What is Heroin?
Though appraised as an illegal drug, heroin’s highly addictive nature continues to give it a worldwide market. Known for the intense rush felt shortly after intake, heroin presents a threat to the human body on a number of levels.
Commonly known as dope, big H, Dr Feelgood, smack, thunder, mud, skag, and brown sugar, this semi-synthetic drug, derived from morphine and extracted from poppy plants, has a distinctive ability to control its abuser.
Often mixed with talcum powder, starch, sugar, and powdered milk, the adulterated form of heroin, often called brown sugar, can be even more dangerous. Mixing heroin makes it hard to determine the actual dose. Overdoses often transpire this way, and the results can be fatal.
Heroin is administered into the body by sniffing, smoking, or intravenous injection. The “rush” following these actions is often accompanied by a warm flushing of the skin, small pupils, watery eyes, runny nose, dry mouth, and a heavy feeling in the arms and legs. The narcotic effect can last up to eight hours.
Satisfaction is impossible to come by for the repetitive heroin abuser. The constant “need” for higher and higher doses, as the body attempts to adapt to the drug, is a natural response to overuse.
The only way the drug can maintain its impact is for the addict to feed the obsession and take heroin in advanced quantities. This common rejoinder to heroin use is called tolerance.
Heroin also tends to elicit a certain dependency. Abusers’ psychological and physical functionality is limited considerably if they are unable to have the drug. This dependency originates after as few as two weeks of daily use. Withdrawal symptoms tend to arise within a few hours of a person not using it.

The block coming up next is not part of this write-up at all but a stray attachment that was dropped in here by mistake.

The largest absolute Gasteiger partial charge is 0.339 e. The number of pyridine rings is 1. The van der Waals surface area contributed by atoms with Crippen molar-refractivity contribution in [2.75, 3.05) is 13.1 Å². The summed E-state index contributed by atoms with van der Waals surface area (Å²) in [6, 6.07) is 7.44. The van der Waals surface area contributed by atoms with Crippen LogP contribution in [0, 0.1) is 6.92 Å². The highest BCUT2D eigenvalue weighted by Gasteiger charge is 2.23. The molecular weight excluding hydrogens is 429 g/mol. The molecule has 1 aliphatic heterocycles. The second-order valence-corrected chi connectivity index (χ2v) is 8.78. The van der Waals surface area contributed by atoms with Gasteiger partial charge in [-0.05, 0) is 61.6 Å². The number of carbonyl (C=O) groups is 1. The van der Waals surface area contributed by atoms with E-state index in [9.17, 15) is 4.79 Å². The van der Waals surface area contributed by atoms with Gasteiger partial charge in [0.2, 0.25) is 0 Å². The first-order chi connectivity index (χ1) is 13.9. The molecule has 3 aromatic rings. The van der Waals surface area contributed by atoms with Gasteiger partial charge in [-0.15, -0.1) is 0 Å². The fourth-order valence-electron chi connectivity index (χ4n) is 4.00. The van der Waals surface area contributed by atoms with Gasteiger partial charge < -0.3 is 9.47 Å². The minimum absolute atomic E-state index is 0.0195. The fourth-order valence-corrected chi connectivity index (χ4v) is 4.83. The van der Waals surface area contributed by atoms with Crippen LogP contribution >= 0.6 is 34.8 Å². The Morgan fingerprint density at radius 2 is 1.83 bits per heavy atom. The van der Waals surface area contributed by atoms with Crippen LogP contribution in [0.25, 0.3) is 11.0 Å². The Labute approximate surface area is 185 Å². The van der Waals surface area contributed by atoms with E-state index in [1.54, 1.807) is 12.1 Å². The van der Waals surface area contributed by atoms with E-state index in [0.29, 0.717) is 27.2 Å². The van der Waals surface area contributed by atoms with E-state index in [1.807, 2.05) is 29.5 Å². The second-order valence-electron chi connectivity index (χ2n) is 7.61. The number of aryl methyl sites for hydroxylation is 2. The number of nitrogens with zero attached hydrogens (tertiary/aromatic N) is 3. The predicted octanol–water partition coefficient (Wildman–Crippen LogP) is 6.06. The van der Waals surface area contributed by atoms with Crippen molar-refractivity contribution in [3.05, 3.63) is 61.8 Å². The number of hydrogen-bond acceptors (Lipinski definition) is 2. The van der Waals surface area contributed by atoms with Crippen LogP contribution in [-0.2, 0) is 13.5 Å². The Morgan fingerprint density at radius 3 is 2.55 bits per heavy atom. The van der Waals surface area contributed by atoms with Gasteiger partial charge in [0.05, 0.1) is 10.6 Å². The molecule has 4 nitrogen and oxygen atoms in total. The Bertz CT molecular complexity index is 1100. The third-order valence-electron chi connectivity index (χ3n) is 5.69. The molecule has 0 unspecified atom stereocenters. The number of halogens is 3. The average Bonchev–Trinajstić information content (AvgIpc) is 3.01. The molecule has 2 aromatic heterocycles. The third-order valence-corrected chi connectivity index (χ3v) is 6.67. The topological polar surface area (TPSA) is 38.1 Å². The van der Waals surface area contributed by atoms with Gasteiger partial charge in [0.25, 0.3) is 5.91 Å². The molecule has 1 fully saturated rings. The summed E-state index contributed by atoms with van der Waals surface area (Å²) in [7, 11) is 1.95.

Heroin Use in India:
India was recently dubbed by the United Nations the highest user of heroin in southern Asia. According to a UN report, “One million heroin addicts are registered in India, and unofficially there are as many as five million”. This is largely because India produces its own opium poppy – the raw material for heroin.
According to another report, “India consumed 17 metric tonnes (mt) of heroin in 2008 and current opium consumption is estimated at some 65-70 mt per year.”
- Runny nose, coughing, sneezing, fever, chills
- Mental confusion
- Staggered gait
- Poor appetite
- Calmness (when high) and restlessness (when not high)
- HIV and other diseases resulting from infected needles
- Collapsed veins
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